DB transfers and engagement with members - are you taking responsibility?
24 Mar 2017
The number of people cashing out their defined benefit (DB) pension has soared since the introduction of freedom and choice. Roughly twice as many people transferred in the first year alone and momentum is increasing.
Given the magnitude of the decision facing those considering transferring away from a DB scheme, it's a pity the Government's announced Pensions Advice Allowance of £,1500 didn't extend to DB savers.
Schemes have a crucial part to play in how they communicate with members about their retirement options. Transfer value take up rates have increased markedly in schemes that have already started to engage with members; it is likely to rise much higher as more schemes begin to do this.
However, members transferring must do so on an informed basis and with access to quality advice and support it is in their best interests. Whether they stay or they leave, there are huge risks that members could be making poor decisions that could have a life-changing and life-long impact.
Everyone's different. What suits one person will not suit another. Trustees and employers are uniquely placed to help members make better informed decisions reflecting their own specific circumstances or desires.
While for many transferring out of DB will be the wrong option, for some it could make financial sense. They may perhaps be in ill-health or don't have a spouse, or could just have a scheme offering very high transfer values.
For others a transfer might be right on emotional grounds. People might desire flexibility to pay for a holiday of a lifetime, or simply to sleep better at night knowing their retirement investment is in their own name. Those who stick with DB can feel better about that decision if they understood and explored the alternatives.
Access to quality education and advice
We all know that once you transfer out you can't transfer back. So, it's vital the right decisions are made. Members need high quality engagement, education, and, if they really want to fully explore their choices in detail, transfer advice.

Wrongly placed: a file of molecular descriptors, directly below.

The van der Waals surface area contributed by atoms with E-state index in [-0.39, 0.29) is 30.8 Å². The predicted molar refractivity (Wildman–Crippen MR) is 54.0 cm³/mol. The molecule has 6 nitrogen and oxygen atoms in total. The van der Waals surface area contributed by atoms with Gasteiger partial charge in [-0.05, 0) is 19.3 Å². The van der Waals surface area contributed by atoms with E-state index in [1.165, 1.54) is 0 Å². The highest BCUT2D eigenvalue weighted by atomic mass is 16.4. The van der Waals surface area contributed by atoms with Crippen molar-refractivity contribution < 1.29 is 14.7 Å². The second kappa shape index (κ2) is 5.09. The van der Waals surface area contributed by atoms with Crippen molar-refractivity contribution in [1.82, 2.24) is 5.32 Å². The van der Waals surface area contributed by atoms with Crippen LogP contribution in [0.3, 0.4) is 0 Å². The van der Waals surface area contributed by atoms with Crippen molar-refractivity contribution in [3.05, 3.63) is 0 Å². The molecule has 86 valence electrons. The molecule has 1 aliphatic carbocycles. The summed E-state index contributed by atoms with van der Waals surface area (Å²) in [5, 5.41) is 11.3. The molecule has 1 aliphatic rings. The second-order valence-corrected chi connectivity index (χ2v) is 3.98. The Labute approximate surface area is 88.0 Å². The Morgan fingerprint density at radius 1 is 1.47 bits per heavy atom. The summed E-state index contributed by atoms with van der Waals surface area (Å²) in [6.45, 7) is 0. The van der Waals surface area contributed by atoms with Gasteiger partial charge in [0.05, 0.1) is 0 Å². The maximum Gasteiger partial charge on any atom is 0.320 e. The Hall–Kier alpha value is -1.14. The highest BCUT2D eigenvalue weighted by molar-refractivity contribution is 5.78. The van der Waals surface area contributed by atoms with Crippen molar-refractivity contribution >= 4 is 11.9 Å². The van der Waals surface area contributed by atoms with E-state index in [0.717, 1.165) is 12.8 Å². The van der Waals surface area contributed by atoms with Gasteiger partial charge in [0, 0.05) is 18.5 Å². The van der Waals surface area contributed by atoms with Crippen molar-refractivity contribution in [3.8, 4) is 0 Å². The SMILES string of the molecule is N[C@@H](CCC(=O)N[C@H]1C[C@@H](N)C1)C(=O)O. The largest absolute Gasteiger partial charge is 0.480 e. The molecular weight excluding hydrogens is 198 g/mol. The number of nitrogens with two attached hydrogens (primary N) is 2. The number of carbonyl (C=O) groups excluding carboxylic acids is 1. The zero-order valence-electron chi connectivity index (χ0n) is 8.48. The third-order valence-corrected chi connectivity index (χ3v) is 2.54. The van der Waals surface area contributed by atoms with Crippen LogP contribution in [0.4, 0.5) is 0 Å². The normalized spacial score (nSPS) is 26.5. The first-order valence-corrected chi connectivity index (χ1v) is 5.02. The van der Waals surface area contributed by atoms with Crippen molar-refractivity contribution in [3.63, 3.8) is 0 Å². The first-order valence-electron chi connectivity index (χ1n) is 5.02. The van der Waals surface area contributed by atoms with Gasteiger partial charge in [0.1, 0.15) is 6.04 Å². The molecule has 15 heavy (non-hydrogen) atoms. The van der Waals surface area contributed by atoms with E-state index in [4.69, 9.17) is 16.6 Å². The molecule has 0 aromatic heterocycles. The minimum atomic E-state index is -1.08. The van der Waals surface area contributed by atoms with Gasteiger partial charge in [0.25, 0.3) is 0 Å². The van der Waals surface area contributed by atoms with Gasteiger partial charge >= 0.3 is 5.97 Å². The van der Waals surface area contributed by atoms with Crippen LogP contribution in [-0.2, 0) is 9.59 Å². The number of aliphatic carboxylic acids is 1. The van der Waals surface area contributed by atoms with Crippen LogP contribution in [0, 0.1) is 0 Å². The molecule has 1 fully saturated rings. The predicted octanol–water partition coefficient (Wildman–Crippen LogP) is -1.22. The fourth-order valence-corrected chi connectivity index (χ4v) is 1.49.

Technology can now help deliver high quality engagement and education cost effectively. While cost shouldn't be a barrier to supporting members making one of the biggest financial decisions of their life, putting in place a preferred adviser for a scheme can bring dramatic efficiencies in the advice process, and hence cost savings.
It's not uncommon to pay £5,000 plus for DB transfer advice as a retail customer, yet the average cost for a scheme-appointed adviser is typically more like £1,000. If multiplied by the one million DB members who are likely to explore their options over the coming decade or two, this leads to a potential saving of c£4bn. That seems like a huge incentive for schemes to facilitate the process rather than leaving members to fend for themselves.
The FCA hasn't been blind to the need of helping people make the right choice. It has an operational objective for freedom and choice: customers should be given the right information at the right time to make decisions that are in their best interests. Hear, hear! This is something the Pension Regulator should look to emulate. Although the trust based environment is different, it's hard to argue with the spirit of the FCA's approach.
It's not just DB members that will be taking note of the publicity around transfer values and the potential sums involved - 'scammers' are too. So it's not just about helping people make the right decision - it's also about helping them avoid being duped.
Abdication of responsibility on this by companies and trustees is reckless. They have a moral obligation to do something - if they don't, then who else will protect retirement outcomes?
One recent client experience provides a salutary lesson. The client had a factory with many workers living in the surrounding area. Our team noticed that one street after another was putting in requests for transfer quotations and alerted the company. It turned out that an IFA, not qualified to give DB pension transfer advice, was going door to door encouraging people to take transfers and taking a cut.
This experience is unfortunately all too common. Government figures show that 250 million scam calls are made each year in the UK. That's eight a second. Although the Government is seeking to close this down, history shows that people will find a way round any particular ban.
Fortunately, necessary changes are already under way in many schemes. Increasingly we're seeing trustees and employers educating staff on their options and supporting them to make decisions. This is no more than what people expect.
Our research shows many people expect their scheme to educate them on their options. But further progress is needed. A line in a retirement pack or annual newsletter telling people they have a right to a transfer value really isn't enough to paint the full picture.
All schemes should be laying out clearly all the options available to members. This is not about box ticking. It's about ensuring members don't sleepwalk into retirement with only partial knowledge risking huge regrets 'if only someone had told me'.